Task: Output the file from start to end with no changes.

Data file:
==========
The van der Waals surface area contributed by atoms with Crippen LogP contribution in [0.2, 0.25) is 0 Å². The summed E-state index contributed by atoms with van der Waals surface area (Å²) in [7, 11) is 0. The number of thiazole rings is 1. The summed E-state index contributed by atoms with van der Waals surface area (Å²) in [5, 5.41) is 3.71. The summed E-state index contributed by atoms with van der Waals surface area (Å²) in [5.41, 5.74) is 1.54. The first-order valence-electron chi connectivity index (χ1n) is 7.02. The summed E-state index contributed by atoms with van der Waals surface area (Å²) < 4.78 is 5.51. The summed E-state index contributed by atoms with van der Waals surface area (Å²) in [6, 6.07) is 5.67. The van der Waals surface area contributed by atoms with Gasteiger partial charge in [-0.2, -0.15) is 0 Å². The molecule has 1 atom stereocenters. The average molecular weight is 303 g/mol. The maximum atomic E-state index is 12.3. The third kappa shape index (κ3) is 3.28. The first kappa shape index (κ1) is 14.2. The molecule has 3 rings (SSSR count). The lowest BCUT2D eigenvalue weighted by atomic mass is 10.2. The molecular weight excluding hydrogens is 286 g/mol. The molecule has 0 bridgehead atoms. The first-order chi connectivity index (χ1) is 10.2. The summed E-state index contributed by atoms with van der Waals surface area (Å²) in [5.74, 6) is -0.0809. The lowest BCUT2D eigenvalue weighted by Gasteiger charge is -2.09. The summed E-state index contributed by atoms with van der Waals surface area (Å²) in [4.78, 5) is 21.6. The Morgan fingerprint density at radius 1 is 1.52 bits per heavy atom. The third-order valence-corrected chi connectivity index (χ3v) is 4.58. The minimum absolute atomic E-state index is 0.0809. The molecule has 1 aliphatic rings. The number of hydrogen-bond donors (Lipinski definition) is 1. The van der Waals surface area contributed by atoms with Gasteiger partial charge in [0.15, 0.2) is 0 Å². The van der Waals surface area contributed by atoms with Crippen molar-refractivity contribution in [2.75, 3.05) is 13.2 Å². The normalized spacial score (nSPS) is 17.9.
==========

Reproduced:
The van der Waals surface area contributed by atoms with Crippen LogP contribution in [0.2, 0.25) is 0 Å². The summed E-state index contributed by atoms with van der Waals surface area (Å²) in [7, 11) is 0. The number of thiazole rings is 1. The summed E-state index contributed by atoms with van der Waals surface area (Å²) in [5, 5.41) is 3.71. The summed E-state index contributed by atoms with van der Waals surface area (Å²) in [5.41, 5.74) is 1.54. The first-order valence-electron chi connectivity index (χ1n) is 7.02. The summed E-state index contributed by atoms with van der Waals surface area (Å²) < 4.78 is 5.51. The summed E-state index contributed by atoms with van der Waals surface area (Å²) in [6, 6.07) is 5.67. The van der Waals surface area contributed by atoms with Gasteiger partial charge in [-0.2, -0.15) is 0 Å². The molecule has 1 atom stereocenters. The average molecular weight is 303 g/mol. The maximum atomic E-state index is 12.3. The third kappa shape index (κ3) is 3.28. The first kappa shape index (κ1) is 14.2. The molecule has 3 rings (SSSR count). The lowest BCUT2D eigenvalue weighted by atomic mass is 10.2. The molecular weight excluding hydrogens is 286 g/mol. The molecule has 0 bridgehead atoms. The first-order chi connectivity index (χ1) is 10.2. The summed E-state index contributed by atoms with van der Waals surface area (Å²) in [5.74, 6) is -0.0809. The lowest BCUT2D eigenvalue weighted by Gasteiger charge is -2.09. The summed E-state index contributed by atoms with van der Waals surface area (Å²) in [4.78, 5) is 21.6. The Morgan fingerprint density at radius 1 is 1.52 bits per heavy atom. The third-order valence-corrected chi connectivity index (χ3v) is 4.58. The minimum absolute atomic E-state index is 0.0809. The molecule has 1 aliphatic rings. The number of hydrogen-bond donors (Lipinski definition) is 1. The van der Waals surface area contributed by atoms with Gasteiger partial charge in [0.15, 0.2) is 0 Å². The van der Waals surface area contributed by atoms with Crippen molar-refractivity contribution in [2.75, 3.05) is 13.2 Å². The normalized spacial score (nSPS) is 17.9.